Thanks for your help.

John
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Skippy
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PostPosted: Sun Feb 20, 2011 12:55 pm    Post subject: Re: Suitable GPR receiver for a Canon DSLR Reply with quote

Sibs wrote:
I need to add location information into the file info of photographs. The camera body is a Canon 1D Mark IV DSLR used with a WFT-E2 II wireless receiver, which provides support for GPS devices via its USB port.


Welcome

Have you considered just buying one of the GPS tracker units to record the time/location, checking that the camera date and time are accurate and then post processing the photos to add the location data?

The nice thing about the little tracker units is that they are small and some of them are even motion sensitive so they can sleep when not moving and save battery power.

Or have you already invested a lot in the wireless link and want to use that? From what I can see, you need a bluetooth dongle for it and then you could talk to pretty much any bluetooth GPS because they all use the industry standard NMEA protocol.
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Sibs
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PostPosted: Sun Feb 20, 2011 1:37 pm    Post subject: Reply with quote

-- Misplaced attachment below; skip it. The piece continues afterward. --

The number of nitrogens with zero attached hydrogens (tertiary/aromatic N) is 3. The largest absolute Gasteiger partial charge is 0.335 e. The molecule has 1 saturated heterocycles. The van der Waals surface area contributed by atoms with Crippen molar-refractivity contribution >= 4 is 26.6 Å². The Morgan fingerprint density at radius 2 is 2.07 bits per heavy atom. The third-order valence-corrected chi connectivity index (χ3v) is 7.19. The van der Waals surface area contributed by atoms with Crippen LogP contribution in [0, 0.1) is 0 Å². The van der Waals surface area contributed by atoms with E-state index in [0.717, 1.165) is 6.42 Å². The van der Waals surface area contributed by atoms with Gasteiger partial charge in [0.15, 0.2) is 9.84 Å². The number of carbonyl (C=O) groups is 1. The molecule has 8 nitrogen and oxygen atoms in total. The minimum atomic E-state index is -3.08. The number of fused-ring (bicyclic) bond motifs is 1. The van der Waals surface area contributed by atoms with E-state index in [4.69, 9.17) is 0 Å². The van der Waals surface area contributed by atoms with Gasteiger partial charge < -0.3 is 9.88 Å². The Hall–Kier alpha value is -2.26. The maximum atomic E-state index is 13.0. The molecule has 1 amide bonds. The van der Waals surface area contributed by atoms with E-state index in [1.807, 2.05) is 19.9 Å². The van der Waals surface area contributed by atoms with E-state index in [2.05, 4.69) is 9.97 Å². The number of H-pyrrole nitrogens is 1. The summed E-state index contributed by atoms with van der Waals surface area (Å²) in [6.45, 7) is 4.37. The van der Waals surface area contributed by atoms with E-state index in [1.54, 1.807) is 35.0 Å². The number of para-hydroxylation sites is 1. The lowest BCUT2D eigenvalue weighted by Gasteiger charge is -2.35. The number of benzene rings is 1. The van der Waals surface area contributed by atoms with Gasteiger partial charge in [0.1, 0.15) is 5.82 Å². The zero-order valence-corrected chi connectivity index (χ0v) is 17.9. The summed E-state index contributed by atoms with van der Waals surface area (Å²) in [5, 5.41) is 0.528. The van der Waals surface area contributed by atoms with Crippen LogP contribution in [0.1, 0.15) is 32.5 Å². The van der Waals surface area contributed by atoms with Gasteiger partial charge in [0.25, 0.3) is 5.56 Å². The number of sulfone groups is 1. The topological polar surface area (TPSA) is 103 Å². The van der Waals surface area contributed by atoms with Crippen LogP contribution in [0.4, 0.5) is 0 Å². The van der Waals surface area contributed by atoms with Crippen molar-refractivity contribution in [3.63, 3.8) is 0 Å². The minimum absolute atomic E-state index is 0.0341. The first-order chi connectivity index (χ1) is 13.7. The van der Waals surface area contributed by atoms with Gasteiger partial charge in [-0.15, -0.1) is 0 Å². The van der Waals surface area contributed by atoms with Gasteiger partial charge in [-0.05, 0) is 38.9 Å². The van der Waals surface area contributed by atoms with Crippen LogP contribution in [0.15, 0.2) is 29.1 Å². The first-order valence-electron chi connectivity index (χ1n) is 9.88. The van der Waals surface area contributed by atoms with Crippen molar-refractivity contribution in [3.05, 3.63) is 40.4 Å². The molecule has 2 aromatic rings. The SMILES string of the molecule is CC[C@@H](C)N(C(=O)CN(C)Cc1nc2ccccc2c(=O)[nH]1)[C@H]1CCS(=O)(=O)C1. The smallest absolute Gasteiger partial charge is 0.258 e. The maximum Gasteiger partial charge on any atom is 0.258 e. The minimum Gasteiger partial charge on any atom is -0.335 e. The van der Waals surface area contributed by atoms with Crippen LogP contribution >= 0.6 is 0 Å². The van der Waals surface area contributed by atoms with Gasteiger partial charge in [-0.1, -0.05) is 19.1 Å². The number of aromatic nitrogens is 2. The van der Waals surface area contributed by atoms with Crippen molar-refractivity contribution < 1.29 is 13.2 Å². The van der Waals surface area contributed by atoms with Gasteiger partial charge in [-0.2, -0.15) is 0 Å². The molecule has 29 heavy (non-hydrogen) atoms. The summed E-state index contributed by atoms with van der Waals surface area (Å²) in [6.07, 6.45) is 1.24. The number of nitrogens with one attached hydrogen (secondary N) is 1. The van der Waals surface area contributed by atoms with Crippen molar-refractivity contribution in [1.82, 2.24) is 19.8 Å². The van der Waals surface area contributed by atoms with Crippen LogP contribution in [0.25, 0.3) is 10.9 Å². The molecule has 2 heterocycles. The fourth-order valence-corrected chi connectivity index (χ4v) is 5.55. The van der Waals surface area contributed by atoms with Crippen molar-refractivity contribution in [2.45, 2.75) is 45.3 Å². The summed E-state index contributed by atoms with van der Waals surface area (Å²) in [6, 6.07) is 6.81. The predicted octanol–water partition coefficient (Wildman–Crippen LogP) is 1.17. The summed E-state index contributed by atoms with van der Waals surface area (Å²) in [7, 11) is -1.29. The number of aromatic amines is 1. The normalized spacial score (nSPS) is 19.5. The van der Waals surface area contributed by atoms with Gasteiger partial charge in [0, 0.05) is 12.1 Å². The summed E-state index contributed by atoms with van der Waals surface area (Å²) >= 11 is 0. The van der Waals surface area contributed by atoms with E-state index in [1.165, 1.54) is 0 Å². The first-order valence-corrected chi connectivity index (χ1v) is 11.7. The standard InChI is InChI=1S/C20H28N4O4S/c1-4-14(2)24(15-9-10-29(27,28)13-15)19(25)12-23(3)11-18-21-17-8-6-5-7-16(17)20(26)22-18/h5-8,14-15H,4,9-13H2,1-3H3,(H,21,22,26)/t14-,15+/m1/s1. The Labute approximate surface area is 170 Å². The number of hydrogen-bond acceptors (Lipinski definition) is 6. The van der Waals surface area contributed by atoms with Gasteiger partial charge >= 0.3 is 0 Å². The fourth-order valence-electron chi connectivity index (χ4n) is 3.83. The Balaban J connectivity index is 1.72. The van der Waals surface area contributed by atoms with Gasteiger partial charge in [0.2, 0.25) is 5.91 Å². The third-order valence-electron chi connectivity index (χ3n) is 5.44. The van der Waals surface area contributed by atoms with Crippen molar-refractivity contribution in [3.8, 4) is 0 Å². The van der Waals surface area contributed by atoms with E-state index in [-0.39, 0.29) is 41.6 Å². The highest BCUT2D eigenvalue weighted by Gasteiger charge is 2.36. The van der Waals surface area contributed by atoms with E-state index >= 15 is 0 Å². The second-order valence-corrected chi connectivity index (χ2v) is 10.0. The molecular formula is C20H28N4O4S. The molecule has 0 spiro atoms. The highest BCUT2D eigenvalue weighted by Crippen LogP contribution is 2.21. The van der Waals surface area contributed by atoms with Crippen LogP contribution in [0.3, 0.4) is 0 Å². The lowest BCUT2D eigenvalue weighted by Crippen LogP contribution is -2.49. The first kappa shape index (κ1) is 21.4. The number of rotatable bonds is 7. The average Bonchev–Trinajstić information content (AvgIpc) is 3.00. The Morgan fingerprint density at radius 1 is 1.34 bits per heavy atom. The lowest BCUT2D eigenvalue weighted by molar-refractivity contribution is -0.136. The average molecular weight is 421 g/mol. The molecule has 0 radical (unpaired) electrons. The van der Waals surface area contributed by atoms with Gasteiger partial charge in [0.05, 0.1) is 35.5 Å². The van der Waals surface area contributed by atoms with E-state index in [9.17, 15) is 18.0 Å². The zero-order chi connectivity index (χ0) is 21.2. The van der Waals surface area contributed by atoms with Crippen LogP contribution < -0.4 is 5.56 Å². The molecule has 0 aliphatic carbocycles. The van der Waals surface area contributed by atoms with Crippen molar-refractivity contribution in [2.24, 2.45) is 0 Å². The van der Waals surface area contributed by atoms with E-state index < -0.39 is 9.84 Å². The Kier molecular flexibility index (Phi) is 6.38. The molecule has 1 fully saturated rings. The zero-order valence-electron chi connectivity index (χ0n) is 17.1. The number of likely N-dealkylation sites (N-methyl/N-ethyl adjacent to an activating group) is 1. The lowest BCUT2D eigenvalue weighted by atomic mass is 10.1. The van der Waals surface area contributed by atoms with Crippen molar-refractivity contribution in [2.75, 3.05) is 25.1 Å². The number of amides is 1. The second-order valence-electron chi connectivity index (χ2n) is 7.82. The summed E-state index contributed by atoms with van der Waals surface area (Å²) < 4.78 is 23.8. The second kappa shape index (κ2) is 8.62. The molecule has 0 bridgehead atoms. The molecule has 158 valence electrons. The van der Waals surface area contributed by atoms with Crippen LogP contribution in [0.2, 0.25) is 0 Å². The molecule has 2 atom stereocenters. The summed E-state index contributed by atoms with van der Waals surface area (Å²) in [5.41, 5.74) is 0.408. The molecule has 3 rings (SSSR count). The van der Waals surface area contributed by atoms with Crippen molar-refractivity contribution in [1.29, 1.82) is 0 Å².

Hi Skippy,

Thanks for the reply - We already have the wireless link, and like I mentioned, we need the data added in camera as the photos don't actually touch a laptop before being transmitted somewhere else.

I've been slowly coming to the conclusion that bluetooth might be the easiest way forward.

Any recommendations for a decent bluetooth unit ?

Cheers,

John
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mikealder
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PostPosted: Sun Feb 20, 2011 2:03 pm    Post subject: Reply with quote

Does your dSLR actually have Bluetooth built in as the Wireless accessory looks more like WiFi rather than a BT device.

Not too sure about a WiFi GPS, is there anything in the product manual about the camera having the ability to embed the GPS data in to the EXIF header in the jpeg? - Mike
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PaulB2005
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PostPosted: Sun Feb 20, 2011 2:09 pm    Post subject: Reply with quote